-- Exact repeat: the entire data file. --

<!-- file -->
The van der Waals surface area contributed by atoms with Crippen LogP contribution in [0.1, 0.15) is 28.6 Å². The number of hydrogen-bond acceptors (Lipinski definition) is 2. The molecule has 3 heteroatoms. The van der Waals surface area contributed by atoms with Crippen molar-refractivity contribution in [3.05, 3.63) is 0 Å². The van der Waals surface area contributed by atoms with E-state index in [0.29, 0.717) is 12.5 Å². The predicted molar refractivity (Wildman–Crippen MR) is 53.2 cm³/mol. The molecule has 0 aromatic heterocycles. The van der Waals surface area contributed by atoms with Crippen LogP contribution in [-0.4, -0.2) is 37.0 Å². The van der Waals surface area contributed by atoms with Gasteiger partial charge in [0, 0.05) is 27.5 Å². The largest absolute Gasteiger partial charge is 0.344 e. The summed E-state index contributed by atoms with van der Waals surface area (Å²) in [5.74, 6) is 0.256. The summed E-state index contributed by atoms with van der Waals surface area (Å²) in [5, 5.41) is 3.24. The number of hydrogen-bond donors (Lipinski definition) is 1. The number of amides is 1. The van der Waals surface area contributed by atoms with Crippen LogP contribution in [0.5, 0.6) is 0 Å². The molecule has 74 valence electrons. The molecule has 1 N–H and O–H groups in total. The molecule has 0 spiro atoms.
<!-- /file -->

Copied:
The van der Waals surface area contributed by atoms with Crippen LogP contribution in [0.1, 0.15) is 28.6 Å². The number of hydrogen-bond acceptors (Lipinski definition) is 2. The molecule has 3 heteroatoms. The van der Waals surface area contributed by atoms with Crippen molar-refractivity contribution in [3.05, 3.63) is 0 Å². The van der Waals surface area contributed by atoms with E-state index in [0.29, 0.717) is 12.5 Å². The predicted molar refractivity (Wildman–Crippen MR) is 53.2 cm³/mol. The molecule has 0 aromatic heterocycles. The van der Waals surface area contributed by atoms with Crippen LogP contribution in [-0.4, -0.2) is 37.0 Å². The van der Waals surface area contributed by atoms with Gasteiger partial charge in [0, 0.05) is 27.5 Å². The largest absolute Gasteiger partial charge is 0.344 e. The summed E-state index contributed by atoms with van der Waals surface area (Å²) in [5.74, 6) is 0.256. The summed E-state index contributed by atoms with van der Waals surface area (Å²) in [5, 5.41) is 3.24. The number of hydrogen-bond donors (Lipinski definition) is 1. The number of amides is 1. The van der Waals surface area contributed by atoms with Crippen LogP contribution in [0.5, 0.6) is 0 Å². The molecule has 74 valence electrons. The molecule has 1 N–H and O–H groups in total. The molecule has 0 spiro atoms.